I’m late to this and many excellent posts have already gone up citing a new paper that corrects what appear to be fundamental mistakes in Reinhart and Rogoff’s (R&R) influential finding that high debt levels lead to slower growth. Specifically, they argued that when a country’s debt-to-GDP level gets above 90%, real GDP growth takes a big hit.
The authors of the new paper—Herndon, Ash, and Pollin—replicate R&R’s original work and make various corrections to a) methods and data choices and b) a “spreadsheet error,” the latter where R&R appear to have left out some important data that has a big impact on their results. When they correct R&R’s boo-boos, they get the results shown in the figure below. It’s the last set of bars where Herndon et al’s corrections matter most. In R&R’s work, countries in their top debt level category have a slightly negative average growth rate ; the corrected data find average growth rates of 2.2% in that category.
It’s a big difference, though I suspect R&R will say, assuming they acknowlege they messed up, that it still shows slower growth. But that’s been the problem with their work from the beginning. As I’ve written many times, riffing off of Bivens and Irons for one, if you mush everything together they way they do, you’re likely to get the causality backwards. You’ll convince yourself that higher debt leads to slower growth when it’s more often the opposite. Certainly in the US case, the most progress we’ve made against our debt ratios have been in periods of fast growth (and the biggest increases have been in periods of recession, slow growth, or war).
Get this wrong—which, thanks in part to R&R’s advocacy of their flawed results, has been the norm in countries across the globe—and you’ll be pulled, like a moth to a flame, towards austerity, the medieval leeching of growth from already weakened economies.
So kudos to Herndon et al for taking the time to get this right. Let’s see what happens next, which could, as Matt Yglesias suggests, be nothing. It’s not like facts are driving this debate.
Source: Herndon, Ash, Pollin, Table 3.
Pile away, Jared! Even if facts don’t drive this debate, maybe a little pile driving will.
Everyone agrees that faster growth is what is needed:
Simplify tax code.
Reduce Corporate tax rates.
Address entitlements to restore confidence.
Address healthcare costs.
Facts should never get in the way of austerity ideology, especially if that view considers the “little people” not deserving of economic stimulus. For those in the market, or in the top 1%, things are just fine, so why waste precious upper income tax money on the masses?
Congratulations to you Jared – for reporting this. Roosevelt Institute has the detailed story: http://www.nextnewdeal.net/rortybomb/researchers-finally-replicated-reinhart-rogoff-and-there-are-serious-problems#.UW14rDQo2L4.twitter
So by simplify the tax code you mean a flat tax which of course is regressive.
Reduce corporate tax rates, hmm how much lower than effectively zero can we go?
Address entitlements means cuts of course.
Address healthcare costs, see above.
Have I got it all?
Please tell us all, pray, just exactly HOW any of your four proposals will increase GDP, not to mention reduce unemployment, which would have the greatest effect toward reducing the deficit and increasing GDP!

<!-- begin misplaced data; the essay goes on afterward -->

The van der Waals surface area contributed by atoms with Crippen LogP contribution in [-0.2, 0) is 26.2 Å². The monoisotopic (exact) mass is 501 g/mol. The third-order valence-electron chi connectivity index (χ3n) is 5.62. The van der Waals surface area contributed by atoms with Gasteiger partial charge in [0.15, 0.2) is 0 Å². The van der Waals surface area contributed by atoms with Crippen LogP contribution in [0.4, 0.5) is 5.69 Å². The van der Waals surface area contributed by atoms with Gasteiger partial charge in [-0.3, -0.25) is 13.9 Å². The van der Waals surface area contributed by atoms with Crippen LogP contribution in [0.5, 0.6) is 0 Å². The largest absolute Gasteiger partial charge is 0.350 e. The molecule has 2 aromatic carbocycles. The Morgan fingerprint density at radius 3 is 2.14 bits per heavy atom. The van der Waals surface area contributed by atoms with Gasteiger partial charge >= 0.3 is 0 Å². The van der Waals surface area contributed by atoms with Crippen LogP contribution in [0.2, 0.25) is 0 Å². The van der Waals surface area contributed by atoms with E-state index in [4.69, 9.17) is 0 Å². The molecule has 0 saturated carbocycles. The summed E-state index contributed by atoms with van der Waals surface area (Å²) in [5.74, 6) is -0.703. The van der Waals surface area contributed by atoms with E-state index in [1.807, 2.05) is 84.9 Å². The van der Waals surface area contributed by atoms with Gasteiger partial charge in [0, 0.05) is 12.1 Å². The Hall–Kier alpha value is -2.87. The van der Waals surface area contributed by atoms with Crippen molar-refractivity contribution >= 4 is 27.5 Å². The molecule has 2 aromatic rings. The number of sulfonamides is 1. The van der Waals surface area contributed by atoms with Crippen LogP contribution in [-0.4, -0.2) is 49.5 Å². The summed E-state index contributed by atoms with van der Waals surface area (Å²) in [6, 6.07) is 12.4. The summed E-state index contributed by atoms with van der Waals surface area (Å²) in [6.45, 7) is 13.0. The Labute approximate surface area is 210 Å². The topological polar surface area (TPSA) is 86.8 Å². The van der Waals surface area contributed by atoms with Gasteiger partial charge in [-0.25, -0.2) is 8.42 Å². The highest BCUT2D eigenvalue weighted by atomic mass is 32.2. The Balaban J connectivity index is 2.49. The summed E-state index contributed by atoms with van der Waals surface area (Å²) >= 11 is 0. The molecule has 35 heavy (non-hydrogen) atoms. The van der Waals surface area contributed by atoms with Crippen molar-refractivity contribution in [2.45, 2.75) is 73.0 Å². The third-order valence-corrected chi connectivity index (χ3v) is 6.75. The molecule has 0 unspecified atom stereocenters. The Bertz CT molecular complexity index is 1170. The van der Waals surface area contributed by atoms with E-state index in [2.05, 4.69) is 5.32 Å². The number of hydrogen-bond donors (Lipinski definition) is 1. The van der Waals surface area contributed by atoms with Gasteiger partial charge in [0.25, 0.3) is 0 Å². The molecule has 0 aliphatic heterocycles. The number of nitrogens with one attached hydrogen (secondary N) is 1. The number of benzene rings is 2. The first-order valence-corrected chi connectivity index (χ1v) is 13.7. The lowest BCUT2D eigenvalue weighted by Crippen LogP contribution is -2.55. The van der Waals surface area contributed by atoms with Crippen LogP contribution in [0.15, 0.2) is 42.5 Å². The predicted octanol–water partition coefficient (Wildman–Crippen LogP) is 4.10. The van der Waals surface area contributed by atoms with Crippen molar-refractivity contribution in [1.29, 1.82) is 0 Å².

Your proposals are just another call for austerity.
Shorter Pablo – do the same things the right always wants to do, ignoring their failed predictions.
Yeah, it would be kind of mean to “pile it on” to all of their suffering. So how exactly does this work now? Do they have to compensate all of the victims that have suffered needlessly from these austerity policies due to their carelessness or negligence (or worse)? Or are they covered by the same “creditor class” immunity from criminal and civil prosecutions as bankers and their captive legislators?
Um…I’m gonna chose ‘b’–“…covered by same creditor class…”
Not to go all Krugman on you, but I’m afraid – due to the reasons you suggest (that facts are not driving this debate) – the 90% figure has already become ensconced in the minds of the Very Serious People as something We All Know.
In short, it has likely already become yet another in a seemingly endless parade of discredited zombie ideas which, regardless how often they’re refuted, continue to pop back up to partially drive the debate.
Here’s a very interesting followup:
This post looks at the causality question, ie whether high debt causes slow growth, or whether slow growth causes high debt. Using the data from the HAP paper, Mr. Dube regresses current year debt/GDP on growth in the three prior years and again against the growth in the subsequent three years.
In both cases, there is a negative correlation between growth and debt/GDP. However, the correlation vs. the prior three years is *much* stronger. This strongly suggests that slow growth causes high debt rather than the other way around.
Even more telling about this kind of `research` even in your graph is the conspicuous lack of error bars. If economists put those in it would most likely show that even the corrected results are all but menaingless.
Somethings which were pointed out in the Rortybomb summary:
1) R&R deleted data points, without stating this; all points deleted were against their hypothesis.
2) R&R weighted, and weighted in an extreme manner, without stating this; the weighting moved the results towards their desired conclusion.
3) R&R, for three years, did not respond to requests from their colleagues for openness, when their colleagues repeatedly failed to replicate their findings.
4) R&R made numerous causal claims, and then lied about making them.
It’s not a matter of an Excel error; it’s deliberate academic fraud.